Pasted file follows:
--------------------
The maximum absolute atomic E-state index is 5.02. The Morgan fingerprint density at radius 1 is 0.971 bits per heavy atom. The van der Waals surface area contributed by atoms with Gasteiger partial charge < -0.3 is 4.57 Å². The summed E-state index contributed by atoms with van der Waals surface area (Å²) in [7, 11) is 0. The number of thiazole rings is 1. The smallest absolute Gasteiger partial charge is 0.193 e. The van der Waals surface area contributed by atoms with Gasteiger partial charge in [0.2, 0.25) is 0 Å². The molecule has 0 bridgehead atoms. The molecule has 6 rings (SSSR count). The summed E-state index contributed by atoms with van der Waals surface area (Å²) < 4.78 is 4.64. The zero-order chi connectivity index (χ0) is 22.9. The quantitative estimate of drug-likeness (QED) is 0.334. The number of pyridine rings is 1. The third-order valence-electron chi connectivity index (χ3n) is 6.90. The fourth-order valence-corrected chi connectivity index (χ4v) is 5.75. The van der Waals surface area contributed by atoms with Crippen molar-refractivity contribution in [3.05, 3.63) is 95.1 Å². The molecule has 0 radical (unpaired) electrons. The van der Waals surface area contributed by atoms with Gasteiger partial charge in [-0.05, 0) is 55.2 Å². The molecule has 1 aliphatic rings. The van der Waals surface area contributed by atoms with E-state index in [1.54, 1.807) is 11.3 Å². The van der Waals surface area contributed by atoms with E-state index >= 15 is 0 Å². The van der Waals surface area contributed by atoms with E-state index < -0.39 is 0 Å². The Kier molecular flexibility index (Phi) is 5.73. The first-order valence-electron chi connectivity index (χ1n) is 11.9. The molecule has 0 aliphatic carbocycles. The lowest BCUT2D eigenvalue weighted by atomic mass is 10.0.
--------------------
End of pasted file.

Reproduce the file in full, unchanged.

The maximum absolute atomic E-state index is 5.02. The Morgan fingerprint density at radius 1 is 0.971 bits per heavy atom. The van der Waals surface area contributed by atoms with Gasteiger partial charge < -0.3 is 4.57 Å². The summed E-state index contributed by atoms with van der Waals surface area (Å²) in [7, 11) is 0. The number of thiazole rings is 1. The smallest absolute Gasteiger partial charge is 0.193 e. The van der Waals surface area contributed by atoms with Gasteiger partial charge in [0.2, 0.25) is 0 Å². The molecule has 0 bridgehead atoms. The molecule has 6 rings (SSSR count). The summed E-state index contributed by atoms with van der Waals surface area (Å²) < 4.78 is 4.64. The zero-order chi connectivity index (χ0) is 22.9. The quantitative estimate of drug-likeness (QED) is 0.334. The number of pyridine rings is 1. The third-order valence-electron chi connectivity index (χ3n) is 6.90. The fourth-order valence-corrected chi connectivity index (χ4v) is 5.75. The van der Waals surface area contributed by atoms with Crippen molar-refractivity contribution in [3.05, 3.63) is 95.1 Å². The molecule has 0 radical (unpaired) electrons. The van der Waals surface area contributed by atoms with Gasteiger partial charge in [-0.05, 0) is 55.2 Å². The molecule has 1 aliphatic rings. The van der Waals surface area contributed by atoms with E-state index in [1.54, 1.807) is 11.3 Å². The van der Waals surface area contributed by atoms with E-state index >= 15 is 0 Å². The van der Waals surface area contributed by atoms with E-state index < -0.39 is 0 Å². The Kier molecular flexibility index (Phi) is 5.73. The first-order valence-electron chi connectivity index (χ1n) is 11.9. The molecule has 0 aliphatic carbocycles. The lowest BCUT2D eigenvalue weighted by atomic mass is 10.0.